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BTP The Offseason, Day 82: In search of some June

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The Progress of Steam, 1829. Photo by SSPL/Getty Images

Hey, it’s June, which means a time for optimistic NC State sports takes! It might be slightly more of a challenge to find said optimism this year but hopefully we’ll get at least a little does of the typical good football recruiting developments. We must trust in the June!

In other news, the power conferences recently sent a letter to Congress urging action on name-image-likeness legislation—obviously they would like to craft the direction of any legislation in a way that best benefits themselves. It tough not to see this as completely cynical.

Jeff Gravley spoke with Nick Swiney over Zoom last week, and just based on this interview, I’m guessing Swiney has been impressing teams during his discussion with them. And Swiney says he’s talked to more than half of MLB’s teams in one way or another. It seems a near-certainty that he’ll go in the five-round draft on June 10, though clearly his fate is less certain than Patrick Bailey’s.

After the draft, we’ll get more clarity about NC State’s roster situation heading into 2021, since at that point the seniors and other draft-eligible kids will know where they stand. Undrafted players this year will receive, at best, a $20,000 bonus if they opt to sign with a team. That’s ludicrous, but MLB has always approached the amateur draft by doing things on the cheap. I’d expect a ton of juniors and seniors across the country to stay in school as many of them will be in line to make more money in 2021, when the draft is back to its regular 40-round length.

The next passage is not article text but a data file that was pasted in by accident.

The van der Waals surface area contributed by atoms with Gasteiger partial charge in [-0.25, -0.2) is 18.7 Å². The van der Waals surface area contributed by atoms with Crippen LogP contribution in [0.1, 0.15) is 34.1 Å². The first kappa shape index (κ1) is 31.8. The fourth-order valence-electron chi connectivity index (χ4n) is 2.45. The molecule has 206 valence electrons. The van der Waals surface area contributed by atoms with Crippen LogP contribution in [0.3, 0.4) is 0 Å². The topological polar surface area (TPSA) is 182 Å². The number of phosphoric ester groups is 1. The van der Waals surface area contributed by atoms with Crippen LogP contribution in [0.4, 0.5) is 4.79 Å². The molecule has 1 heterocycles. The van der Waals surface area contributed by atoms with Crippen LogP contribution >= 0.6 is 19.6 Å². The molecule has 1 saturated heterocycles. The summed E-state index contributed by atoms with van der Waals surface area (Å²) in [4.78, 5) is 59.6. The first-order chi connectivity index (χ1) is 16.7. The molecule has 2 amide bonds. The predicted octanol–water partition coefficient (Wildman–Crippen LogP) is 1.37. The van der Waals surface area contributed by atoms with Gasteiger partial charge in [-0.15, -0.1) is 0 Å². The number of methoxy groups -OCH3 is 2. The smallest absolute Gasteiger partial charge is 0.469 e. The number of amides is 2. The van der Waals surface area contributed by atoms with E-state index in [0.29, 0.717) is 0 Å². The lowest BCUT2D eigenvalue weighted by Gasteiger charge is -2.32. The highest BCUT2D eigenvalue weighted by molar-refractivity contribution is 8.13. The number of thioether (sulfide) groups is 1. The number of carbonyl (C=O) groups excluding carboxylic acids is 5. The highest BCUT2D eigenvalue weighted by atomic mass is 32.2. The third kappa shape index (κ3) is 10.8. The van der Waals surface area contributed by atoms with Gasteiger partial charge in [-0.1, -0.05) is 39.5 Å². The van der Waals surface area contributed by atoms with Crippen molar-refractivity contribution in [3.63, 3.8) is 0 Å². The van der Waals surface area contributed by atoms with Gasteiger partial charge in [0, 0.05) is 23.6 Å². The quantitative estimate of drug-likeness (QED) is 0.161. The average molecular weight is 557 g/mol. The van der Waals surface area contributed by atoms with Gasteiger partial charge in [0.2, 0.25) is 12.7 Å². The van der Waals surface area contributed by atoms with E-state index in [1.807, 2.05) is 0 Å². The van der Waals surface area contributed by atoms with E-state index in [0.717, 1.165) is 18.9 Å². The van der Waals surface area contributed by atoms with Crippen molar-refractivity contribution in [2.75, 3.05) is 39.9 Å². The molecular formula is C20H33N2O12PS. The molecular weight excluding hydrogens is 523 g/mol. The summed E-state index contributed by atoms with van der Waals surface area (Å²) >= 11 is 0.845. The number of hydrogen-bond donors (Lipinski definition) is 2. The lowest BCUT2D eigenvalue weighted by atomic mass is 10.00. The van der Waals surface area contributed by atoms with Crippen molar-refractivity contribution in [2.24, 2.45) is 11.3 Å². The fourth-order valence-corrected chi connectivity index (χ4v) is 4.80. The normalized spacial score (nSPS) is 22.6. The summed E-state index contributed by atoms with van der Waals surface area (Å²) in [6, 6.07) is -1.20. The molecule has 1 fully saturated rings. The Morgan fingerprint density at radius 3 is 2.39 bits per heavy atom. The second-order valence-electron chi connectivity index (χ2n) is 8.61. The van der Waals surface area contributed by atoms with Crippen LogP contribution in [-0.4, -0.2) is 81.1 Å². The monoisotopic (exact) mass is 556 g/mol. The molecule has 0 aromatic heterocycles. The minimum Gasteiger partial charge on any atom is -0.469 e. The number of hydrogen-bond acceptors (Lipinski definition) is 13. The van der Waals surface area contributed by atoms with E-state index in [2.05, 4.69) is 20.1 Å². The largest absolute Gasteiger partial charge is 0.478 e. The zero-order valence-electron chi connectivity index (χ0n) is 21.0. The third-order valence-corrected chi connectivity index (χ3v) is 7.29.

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Some anti-steam-power propaganda from Big Horse-Drawn Coach:

Coloured etching by Henry Thomas Alken, published by S & J Fuller of London, satirising steam-powered transport. It shows a dandified gentleman driving a steam-powered three-wheeled contraption which is covering two flamboyantly dressed women in exhaust fumes. At this time steam-powered travel still remained an unreliable fad to most people. When Sir Goldsworthy Gurney introduced steam-powered passenger coaching services in the 1820s, it was very much in the interests of the powerful horse-drawn coach operators to encourage this negative view of steam propulsion. By placing physical obstructions on the roads and persuading the government to impose heavy tolls they drove the steam coach operators out of business.

Perhaps these tactics were effective, but I have to admit, I’m not optimistic about the future of the horse-drawn carriage industry.